Ducati Team manager Vito Guareschi spoke of "positive signs" for the latest spec of the GP12 after the Grand Prix of Aragon.
Valentino Rossi qualified eighth and finished eighth at MotorLand Aragon, turning his sixth-place qualifying spot and second-place finish two weeks ago in dry weather at Misano into a fading memory. Rossi said last week that Aragon would be a true test for the new swingarm and frame that debuted with success at Misano.
Test result? Incomplete, at best.
Guareschi made a valid point that the wet conditions Friday prevented Ducati from further honing of its dry-weather setup. But the bike still was on track for a free practice session and qualifying in the dry Saturday, with the eighth-quickest time in both. The warm-up Sunday was worse, as Rossi finished ninth.
Rossi also went off track during the race, once when he made an ill-fated outside passing move on Johnny Rea entering a left-hander. He re-entered the track and was able to swallow up the CRT bikes and satellite backmarkers Karel Abraham and Hector Barbera. Not exactly Murderers Row, and he ended up 12 seconds behind seventh-place Rea and 16 seconds behind sixth-place Hector Barbera.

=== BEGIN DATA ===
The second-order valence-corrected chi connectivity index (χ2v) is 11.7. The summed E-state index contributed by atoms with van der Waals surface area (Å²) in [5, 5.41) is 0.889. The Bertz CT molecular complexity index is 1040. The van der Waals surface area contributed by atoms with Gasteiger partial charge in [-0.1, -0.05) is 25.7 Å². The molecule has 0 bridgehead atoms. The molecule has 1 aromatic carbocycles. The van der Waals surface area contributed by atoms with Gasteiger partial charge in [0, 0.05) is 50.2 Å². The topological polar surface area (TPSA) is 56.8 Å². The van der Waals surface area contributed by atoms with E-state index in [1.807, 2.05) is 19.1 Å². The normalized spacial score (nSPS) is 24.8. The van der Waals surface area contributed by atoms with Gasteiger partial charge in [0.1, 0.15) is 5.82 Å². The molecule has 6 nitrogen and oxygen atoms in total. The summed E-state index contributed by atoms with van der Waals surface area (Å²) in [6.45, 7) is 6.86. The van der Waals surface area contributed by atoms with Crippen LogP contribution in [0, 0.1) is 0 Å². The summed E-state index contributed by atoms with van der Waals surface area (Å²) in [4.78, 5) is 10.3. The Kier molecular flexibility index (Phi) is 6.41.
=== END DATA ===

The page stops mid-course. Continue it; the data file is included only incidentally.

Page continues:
Motegi will prove to be a more accurate judge of Ducati's progress than the jumbled conditions at Aragon. But still, Ducati Corse made little progress on the time sheets in dry conditions last weekend even if it claimed that setup changes during warm-up helped Rossi preserve his tires during the race.
It's looking more and more like the emotion and adrenaline of returning to his home track - and that of his fallen friend Marco Simoncelli - and many testing miles of the new parts at Misano helped Rossi reach the podium there more than a big jump in speed and stability in the latest evolution of the Desmosedici GP12.
One other fact for Ducati and Rossi to ponder: Casey Stoner should be back at Motegi. It's going to be that much harder to return to the podium.